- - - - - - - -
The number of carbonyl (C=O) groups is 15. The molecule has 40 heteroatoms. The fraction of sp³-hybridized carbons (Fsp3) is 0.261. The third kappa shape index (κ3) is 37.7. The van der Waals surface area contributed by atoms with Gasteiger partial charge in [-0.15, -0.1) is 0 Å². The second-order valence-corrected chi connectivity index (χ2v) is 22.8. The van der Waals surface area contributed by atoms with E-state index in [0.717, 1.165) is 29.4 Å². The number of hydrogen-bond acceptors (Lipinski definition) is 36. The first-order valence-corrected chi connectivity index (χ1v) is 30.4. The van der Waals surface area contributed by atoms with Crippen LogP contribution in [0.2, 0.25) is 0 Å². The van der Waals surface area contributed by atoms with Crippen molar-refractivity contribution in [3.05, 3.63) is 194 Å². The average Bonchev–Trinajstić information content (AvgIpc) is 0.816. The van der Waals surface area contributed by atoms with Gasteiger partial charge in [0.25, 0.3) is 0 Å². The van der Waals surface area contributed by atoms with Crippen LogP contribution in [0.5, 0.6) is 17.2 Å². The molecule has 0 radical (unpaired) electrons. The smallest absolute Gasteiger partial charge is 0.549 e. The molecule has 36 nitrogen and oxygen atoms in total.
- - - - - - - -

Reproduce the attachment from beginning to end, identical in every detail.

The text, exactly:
The number of carbonyl (C=O) groups is 15. The molecule has 40 heteroatoms. The fraction of sp³-hybridized carbons (Fsp3) is 0.261. The third kappa shape index (κ3) is 37.7. The van der Waals surface area contributed by atoms with Gasteiger partial charge in [-0.15, -0.1) is 0 Å². The second-order valence-corrected chi connectivity index (χ2v) is 22.8. The van der Waals surface area contributed by atoms with E-state index in [0.717, 1.165) is 29.4 Å². The number of hydrogen-bond acceptors (Lipinski definition) is 36. The first-order valence-corrected chi connectivity index (χ1v) is 30.4. The van der Waals surface area contributed by atoms with Crippen LogP contribution in [0.2, 0.25) is 0 Å². The van der Waals surface area contributed by atoms with Crippen molar-refractivity contribution in [3.05, 3.63) is 194 Å². The average Bonchev–Trinajstić information content (AvgIpc) is 0.816. The van der Waals surface area contributed by atoms with Gasteiger partial charge in [0.25, 0.3) is 0 Å². The van der Waals surface area contributed by atoms with Crippen LogP contribution in [0.5, 0.6) is 17.2 Å². The molecule has 0 radical (unpaired) electrons. The smallest absolute Gasteiger partial charge is 0.549 e. The molecule has 36 nitrogen and oxygen atoms in total.